For centuries, mathematicians have attempted to understand and model the movement of liquids. The equations that describe how waves ripple the surface of a pond have also helped researchers predict the weather, design better airplanes and characterize how blood flows through the circulatory system. These equations are deceptively simple when written in the correct mathematical language. However, their solutions are so complex that understanding even basic questions about them can be prohibitively difficult.
Perhaps the oldest and most prominent of these equations, formulated by Leonhard Euler more than 250 years ago, describes the flow of an ideal, incompressible fluid: a fluid with no viscosity or internal friction that cannot be forced into a smaller volume. “Almost all nonlinear fluid equations are somehow derived from Euler’s equations,” said Tarek Elgindi, a mathematician at Duke University. “They are the first, you could say.”
Still, much remains unknown about Euler’s equations – including whether they are always an accurate model of ideal fluid flow. One of the central problems in fluid dynamics is figuring out if the equations will ever fail, giving out nonsensical values that make them incapable of predicting the future states of a fluid.
Mathematicians have long suspected that there are initial conditions that cause the equations to collapse. But they couldn’t prove it.
In a preprint posted online in October, two mathematicians showed that a particular version of Euler’s equations does sometimes fail. The proof represents a major breakthrough – and while it doesn’t completely solve the problem for the more general version of the equations, it gives hope that such a solution is finally within reach. “It’s an amazing result,” said Tristan Buckmaster, a mathematician at the University of Maryland who was not involved in the work. “There are no results of this kind in the literature.”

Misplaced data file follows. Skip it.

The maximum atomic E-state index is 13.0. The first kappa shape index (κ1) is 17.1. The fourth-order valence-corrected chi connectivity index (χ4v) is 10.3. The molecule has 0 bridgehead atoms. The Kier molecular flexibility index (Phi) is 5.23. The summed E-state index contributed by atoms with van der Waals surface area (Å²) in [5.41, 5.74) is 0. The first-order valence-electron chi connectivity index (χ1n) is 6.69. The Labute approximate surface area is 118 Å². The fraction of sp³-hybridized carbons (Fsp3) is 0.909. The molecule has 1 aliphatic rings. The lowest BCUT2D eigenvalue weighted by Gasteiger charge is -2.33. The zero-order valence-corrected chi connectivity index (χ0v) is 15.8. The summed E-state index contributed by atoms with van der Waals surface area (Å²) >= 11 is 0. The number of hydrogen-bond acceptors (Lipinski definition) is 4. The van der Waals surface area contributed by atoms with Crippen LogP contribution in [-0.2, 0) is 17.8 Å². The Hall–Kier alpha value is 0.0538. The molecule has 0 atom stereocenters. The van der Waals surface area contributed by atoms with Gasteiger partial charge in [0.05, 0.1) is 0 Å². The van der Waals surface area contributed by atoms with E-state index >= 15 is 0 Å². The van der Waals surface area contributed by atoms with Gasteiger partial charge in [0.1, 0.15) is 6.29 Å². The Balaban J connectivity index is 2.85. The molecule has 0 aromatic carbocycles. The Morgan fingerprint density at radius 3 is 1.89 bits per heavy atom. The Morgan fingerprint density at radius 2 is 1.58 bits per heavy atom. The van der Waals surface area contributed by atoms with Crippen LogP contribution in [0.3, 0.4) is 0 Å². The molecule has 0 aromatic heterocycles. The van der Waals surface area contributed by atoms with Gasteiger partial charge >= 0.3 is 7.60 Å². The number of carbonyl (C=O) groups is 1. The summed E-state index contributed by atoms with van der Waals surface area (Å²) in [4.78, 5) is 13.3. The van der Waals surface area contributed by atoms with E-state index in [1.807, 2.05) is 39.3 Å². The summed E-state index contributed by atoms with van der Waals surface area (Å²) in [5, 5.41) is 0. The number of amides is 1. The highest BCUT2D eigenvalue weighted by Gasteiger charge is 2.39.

There’s only one catch.
The 177-page proof – the result of a decades-long research program – makes heavy use of computers. This makes it arguably difficult for other mathematicians to verify. (In fact, they’re still at it, though many pundits believe the new work will turn out to be accurate.) It also forces them to anticipate philosophical questions about what “proof” is and what it becomes, if the only viable path to solve such important issues in the future is the help of computers.
sighting of the beast
In principle, if you know the location and velocity of each particle in a liquid, the Euler equations should be able to predict how the liquid will evolve for all time. But mathematicians want to know if this is really the case. Perhaps in some situations the equations play out as expected, giving precise values for the state of the fluid at any point in time, only for one of those values to suddenly shoot to infinity. At this point, Euler’s equations are said to “singularize”—or, more dramatically, “explode.”
Once they reach this singularity, the equations can no longer calculate the fluid’s flow. But “just a few years ago what people could do was very, very behind [proving blowup]’ said Charlie Fefferman, a mathematician at Princeton University.
It gets even more complicated when you try to model a liquid with viscosity (like almost all real liquids do). A million-dollar Millennium Prize from the Clay Mathematics Institute awaits anyone who can prove whether similar errors occur in the Navier-Stokes equations, a generalization of the Euler equations that explain viscosity.